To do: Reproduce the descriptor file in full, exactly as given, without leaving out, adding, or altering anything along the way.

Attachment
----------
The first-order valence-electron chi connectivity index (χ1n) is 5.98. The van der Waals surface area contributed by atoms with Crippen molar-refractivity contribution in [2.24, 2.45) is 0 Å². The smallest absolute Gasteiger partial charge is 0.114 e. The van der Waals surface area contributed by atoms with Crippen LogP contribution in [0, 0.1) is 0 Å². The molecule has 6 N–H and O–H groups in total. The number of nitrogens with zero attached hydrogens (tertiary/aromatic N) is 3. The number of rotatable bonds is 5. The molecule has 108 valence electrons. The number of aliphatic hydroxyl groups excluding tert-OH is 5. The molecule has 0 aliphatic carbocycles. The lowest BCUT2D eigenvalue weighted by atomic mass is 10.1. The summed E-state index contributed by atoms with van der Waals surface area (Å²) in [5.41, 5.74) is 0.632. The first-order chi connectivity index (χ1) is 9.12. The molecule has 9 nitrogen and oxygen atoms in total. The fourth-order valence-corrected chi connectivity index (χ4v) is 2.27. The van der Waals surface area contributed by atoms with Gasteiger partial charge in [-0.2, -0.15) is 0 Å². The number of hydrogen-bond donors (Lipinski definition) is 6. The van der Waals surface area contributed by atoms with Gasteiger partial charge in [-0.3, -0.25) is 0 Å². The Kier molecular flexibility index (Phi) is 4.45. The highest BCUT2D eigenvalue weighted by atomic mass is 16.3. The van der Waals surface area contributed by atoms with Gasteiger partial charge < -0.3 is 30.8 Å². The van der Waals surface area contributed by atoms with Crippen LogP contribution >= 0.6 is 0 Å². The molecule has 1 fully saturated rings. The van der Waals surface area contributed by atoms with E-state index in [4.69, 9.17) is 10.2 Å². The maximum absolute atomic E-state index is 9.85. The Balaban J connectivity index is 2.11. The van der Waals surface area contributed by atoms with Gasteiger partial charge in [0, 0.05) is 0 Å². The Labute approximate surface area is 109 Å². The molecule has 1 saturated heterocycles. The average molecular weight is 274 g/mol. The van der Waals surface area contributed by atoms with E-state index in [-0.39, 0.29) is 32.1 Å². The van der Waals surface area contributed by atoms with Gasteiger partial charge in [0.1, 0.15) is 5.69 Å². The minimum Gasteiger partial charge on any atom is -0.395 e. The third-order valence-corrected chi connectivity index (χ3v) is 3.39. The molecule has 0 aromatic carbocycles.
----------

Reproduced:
The first-order valence-electron chi connectivity index (χ1n) is 5.98. The van der Waals surface area contributed by atoms with Crippen molar-refractivity contribution in [2.24, 2.45) is 0 Å². The smallest absolute Gasteiger partial charge is 0.114 e. The van der Waals surface area contributed by atoms with Crippen LogP contribution in [0, 0.1) is 0 Å². The molecule has 6 N–H and O–H groups in total. The number of nitrogens with zero attached hydrogens (tertiary/aromatic N) is 3. The number of rotatable bonds is 5. The molecule has 108 valence electrons. The number of aliphatic hydroxyl groups excluding tert-OH is 5. The molecule has 0 aliphatic carbocycles. The lowest BCUT2D eigenvalue weighted by atomic mass is 10.1. The summed E-state index contributed by atoms with van der Waals surface area (Å²) in [5.41, 5.74) is 0.632. The first-order chi connectivity index (χ1) is 9.12. The molecule has 9 nitrogen and oxygen atoms in total. The fourth-order valence-corrected chi connectivity index (χ4v) is 2.27. The van der Waals surface area contributed by atoms with Gasteiger partial charge in [-0.2, -0.15) is 0 Å². The number of hydrogen-bond donors (Lipinski definition) is 6. The van der Waals surface area contributed by atoms with Gasteiger partial charge in [-0.3, -0.25) is 0 Å². The Kier molecular flexibility index (Phi) is 4.45. The highest BCUT2D eigenvalue weighted by atomic mass is 16.3. The van der Waals surface area contributed by atoms with Gasteiger partial charge < -0.3 is 30.8 Å². The van der Waals surface area contributed by atoms with Crippen LogP contribution >= 0.6 is 0 Å². The molecule has 1 fully saturated rings. The van der Waals surface area contributed by atoms with E-state index in [4.69, 9.17) is 10.2 Å². The maximum absolute atomic E-state index is 9.85. The Balaban J connectivity index is 2.11. The van der Waals surface area contributed by atoms with Gasteiger partial charge in [0, 0.05) is 0 Å². The Labute approximate surface area is 109 Å². The molecule has 1 saturated heterocycles. The average molecular weight is 274 g/mol. The van der Waals surface area contributed by atoms with E-state index in [-0.39, 0.29) is 32.1 Å². The van der Waals surface area contributed by atoms with Gasteiger partial charge in [0.1, 0.15) is 5.69 Å². The minimum Gasteiger partial charge on any atom is -0.395 e. The third-order valence-corrected chi connectivity index (χ3v) is 3.39. The molecule has 0 aromatic carbocycles.